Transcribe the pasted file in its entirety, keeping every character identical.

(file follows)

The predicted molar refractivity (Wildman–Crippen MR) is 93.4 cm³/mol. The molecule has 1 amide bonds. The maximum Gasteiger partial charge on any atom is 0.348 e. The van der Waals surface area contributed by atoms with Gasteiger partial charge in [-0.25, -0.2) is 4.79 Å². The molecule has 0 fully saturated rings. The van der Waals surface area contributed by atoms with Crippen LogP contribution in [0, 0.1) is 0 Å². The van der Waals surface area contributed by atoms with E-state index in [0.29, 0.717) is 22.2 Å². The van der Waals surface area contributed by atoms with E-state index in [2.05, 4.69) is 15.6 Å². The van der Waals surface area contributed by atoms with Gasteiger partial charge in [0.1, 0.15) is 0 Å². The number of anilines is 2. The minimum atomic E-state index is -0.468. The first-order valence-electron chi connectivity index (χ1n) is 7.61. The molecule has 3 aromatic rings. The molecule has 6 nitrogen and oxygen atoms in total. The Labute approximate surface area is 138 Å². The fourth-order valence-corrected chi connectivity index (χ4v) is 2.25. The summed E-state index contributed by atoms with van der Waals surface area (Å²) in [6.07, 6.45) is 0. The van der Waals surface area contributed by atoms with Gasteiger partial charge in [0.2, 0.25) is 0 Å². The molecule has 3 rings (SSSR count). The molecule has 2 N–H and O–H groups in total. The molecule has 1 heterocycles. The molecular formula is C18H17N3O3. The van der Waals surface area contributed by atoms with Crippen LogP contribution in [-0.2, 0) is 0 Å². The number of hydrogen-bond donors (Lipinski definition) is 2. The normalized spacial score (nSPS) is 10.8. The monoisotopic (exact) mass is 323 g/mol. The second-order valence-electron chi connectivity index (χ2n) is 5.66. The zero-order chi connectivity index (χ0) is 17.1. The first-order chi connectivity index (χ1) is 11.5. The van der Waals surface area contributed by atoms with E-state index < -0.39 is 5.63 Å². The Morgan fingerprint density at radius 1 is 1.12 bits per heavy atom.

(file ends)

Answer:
The predicted molar refractivity (Wildman–Crippen MR) is 93.4 cm³/mol. The molecule has 1 amide bonds. The maximum Gasteiger partial charge on any atom is 0.348 e. The van der Waals surface area contributed by atoms with Gasteiger partial charge in [-0.25, -0.2) is 4.79 Å². The molecule has 0 fully saturated rings. The van der Waals surface area contributed by atoms with Crippen LogP contribution in [0, 0.1) is 0 Å². The van der Waals surface area contributed by atoms with E-state index in [0.29, 0.717) is 22.2 Å². The van der Waals surface area contributed by atoms with E-state index in [2.05, 4.69) is 15.6 Å². The van der Waals surface area contributed by atoms with Gasteiger partial charge in [0.1, 0.15) is 0 Å². The number of anilines is 2. The minimum atomic E-state index is -0.468. The first-order valence-electron chi connectivity index (χ1n) is 7.61. The molecule has 3 aromatic rings. The molecule has 6 nitrogen and oxygen atoms in total. The Labute approximate surface area is 138 Å². The fourth-order valence-corrected chi connectivity index (χ4v) is 2.25. The summed E-state index contributed by atoms with van der Waals surface area (Å²) in [6.07, 6.45) is 0. The van der Waals surface area contributed by atoms with Gasteiger partial charge in [0.2, 0.25) is 0 Å². The molecule has 3 rings (SSSR count). The molecule has 2 N–H and O–H groups in total. The molecule has 1 heterocycles. The molecular formula is C18H17N3O3. The van der Waals surface area contributed by atoms with Crippen LogP contribution in [-0.2, 0) is 0 Å². The number of hydrogen-bond donors (Lipinski definition) is 2. The normalized spacial score (nSPS) is 10.8. The monoisotopic (exact) mass is 323 g/mol. The second-order valence-electron chi connectivity index (χ2n) is 5.66. The zero-order chi connectivity index (χ0) is 17.1. The first-order chi connectivity index (χ1) is 11.5. The van der Waals surface area contributed by atoms with E-state index < -0.39 is 5.63 Å². The Morgan fingerprint density at radius 1 is 1.12 bits per heavy atom.